For American heiresses looking to find their dream British aristocrat, the Melton hunting season offered distinct advantages to gaining access into British high society over the heavily policed London Social Season and, in particular, the Court of St James’, where an introduction to British royalty was the ultimate prize and sign of social acceptance. The relatively compact nature of Melton, and the comparative lack of elite private space, meant that the Anglo-American community was forced to mix far more than it was in London, where private clubs and residences created physical and social boundaries. Additionally, hunting’s necessity for mobility, the high concentration of ‘the right sort’ of people in town during the Season, and the location and organisation of the surrounding Quorn, Cottesmore and Belvoir hunts not only encouraged conscious and organised social interactions but serendipitous meetings. Many visitors stayed and stabled their horses within the town precincts, and on hunting days the roads leading out through the town to hunt became routes where new acquaintances and opportunities could be made.

American heiresses

Gibson’s The Sporting Girl from 1903.

The Virginian Phyllis Langhorne (Nancy Astor’s younger sister) had been encouraged to visit Melton in the hope she might meet someone after the breakdown of her marriage. This was accomplished successfully when she met the dashing British Captain the Honourable George Henry Douglas-Pennant while riding back to Melton after a day’s hunting in 1907.

Melton’s opportunities for socialising through après-Hunt activities were also considerable compared with the officiously guarded society events in London. Hunt balls, house parties, hunt clubs and, by the 1920s, American Country Club-style lodgings such as the fashionable Craven Lodge (where the Prince of Wales took apartments), were the setting for cocktails, fancy dress parties and theatrical performances that echoed society in the capital but were free from its stringent social policing. As Simon Blow recorded in his evocation of Melton society: “the socialites of a fast and international Melton dined and danced as regularly as they hunted”.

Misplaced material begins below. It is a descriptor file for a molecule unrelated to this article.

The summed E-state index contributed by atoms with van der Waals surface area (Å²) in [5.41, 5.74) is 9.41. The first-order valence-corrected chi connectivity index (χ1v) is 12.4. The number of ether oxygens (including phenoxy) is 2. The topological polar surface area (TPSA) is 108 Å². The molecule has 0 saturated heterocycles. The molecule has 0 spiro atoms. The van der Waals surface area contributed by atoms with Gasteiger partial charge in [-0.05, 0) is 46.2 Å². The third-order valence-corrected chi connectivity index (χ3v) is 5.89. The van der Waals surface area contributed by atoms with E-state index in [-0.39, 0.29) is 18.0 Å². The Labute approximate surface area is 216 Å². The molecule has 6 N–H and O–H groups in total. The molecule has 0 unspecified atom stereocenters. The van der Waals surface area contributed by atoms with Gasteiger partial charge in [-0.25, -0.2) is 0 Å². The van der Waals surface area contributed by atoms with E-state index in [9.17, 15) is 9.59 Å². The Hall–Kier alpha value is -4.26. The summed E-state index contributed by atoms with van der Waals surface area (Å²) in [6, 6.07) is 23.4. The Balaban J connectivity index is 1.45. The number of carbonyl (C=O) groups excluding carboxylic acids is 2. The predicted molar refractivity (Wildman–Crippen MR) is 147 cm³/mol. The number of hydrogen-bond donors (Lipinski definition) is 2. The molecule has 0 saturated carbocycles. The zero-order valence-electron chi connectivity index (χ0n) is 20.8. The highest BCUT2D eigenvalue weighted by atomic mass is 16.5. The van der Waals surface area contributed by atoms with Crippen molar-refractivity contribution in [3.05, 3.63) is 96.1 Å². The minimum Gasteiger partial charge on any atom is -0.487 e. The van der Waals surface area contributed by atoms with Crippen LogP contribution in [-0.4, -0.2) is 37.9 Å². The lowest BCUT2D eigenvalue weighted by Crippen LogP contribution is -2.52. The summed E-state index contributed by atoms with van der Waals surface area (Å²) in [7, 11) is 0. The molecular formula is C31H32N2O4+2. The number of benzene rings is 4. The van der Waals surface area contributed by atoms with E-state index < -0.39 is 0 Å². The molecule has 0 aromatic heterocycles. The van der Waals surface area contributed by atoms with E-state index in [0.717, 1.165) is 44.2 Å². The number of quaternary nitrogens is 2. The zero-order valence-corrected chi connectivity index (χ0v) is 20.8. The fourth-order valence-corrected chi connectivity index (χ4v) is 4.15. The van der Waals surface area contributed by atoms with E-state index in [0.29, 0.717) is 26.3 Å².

Melton society had long had a reputation for enabling affairs and transgressions. For Lady Sibell Grosvenor, it was the “haunt of man-eating Delilahs” and she took a melancholy view of her husband’s hunting in Melton. Transgressions were largely tolerated, with the town seemingly representing a space where the normal rules of elite society could be subverted. The Prince of Wales was well known for his womanising in Melton and during the 1920s, Captain Tommy McDougal was known to have kept his mistress in a Melton covert.

For women, this society offered them the chance to turn the tables and pursue men. Most famously, the American divorcée Wallace Simpson met the future Edward VIII at Burrough Court while in Melton for the hunting season – something that would have never occurred in London. Likewise, the Indian heiress Indira, Maharani of Cooch Behar, took a house in Melton each season to hunt with the Quorn and Cottesmore, and, rumour had it, for a new husband, after she was widowed at a young age.


Hunting was the ideal activity for wealthy heiresses in pursuit of men. It provided a perfect place to encourage mixing between the sexes and overturn normal society rules of courtship. Crucially, before 1900, the hunting field was one of the few spaces where women could mix with men without a chaperone. In contrast to other sports or society activities, which emphasised the gulf between the leisure interests of men and women in the upper class, hunting provided a space where riders of both sexes competed equally and traditional social status was superseded by a preference for athletic ability and daring horsemanship.

For the American Mina Field (niece of the American millionaire department store owner Marshall Field), this provided the ideal conditions for her to pursue, quite literally, the British object of her affection, Major Algernon Burnaby, across the Leicestershire hunting fields. “I shan’t enjoy myself unless I follow AB [on the hunting field],” she wrote in her 1908 diary, “so I shall pretend not to and shall do so.”

While hunting, she was able to escape from her governess and spend time alone with him under the subtext of him helping her find suitable hunting horses and explaining the traditions of hunting in England. Indeed, showing off her ‘superior’ riding skills learned in Virginia, and competing with him across the challenges of the hunting landscape, became a form of flirting.

American heiresses

Consuelo Vanderbilt, a non-hunting heiress.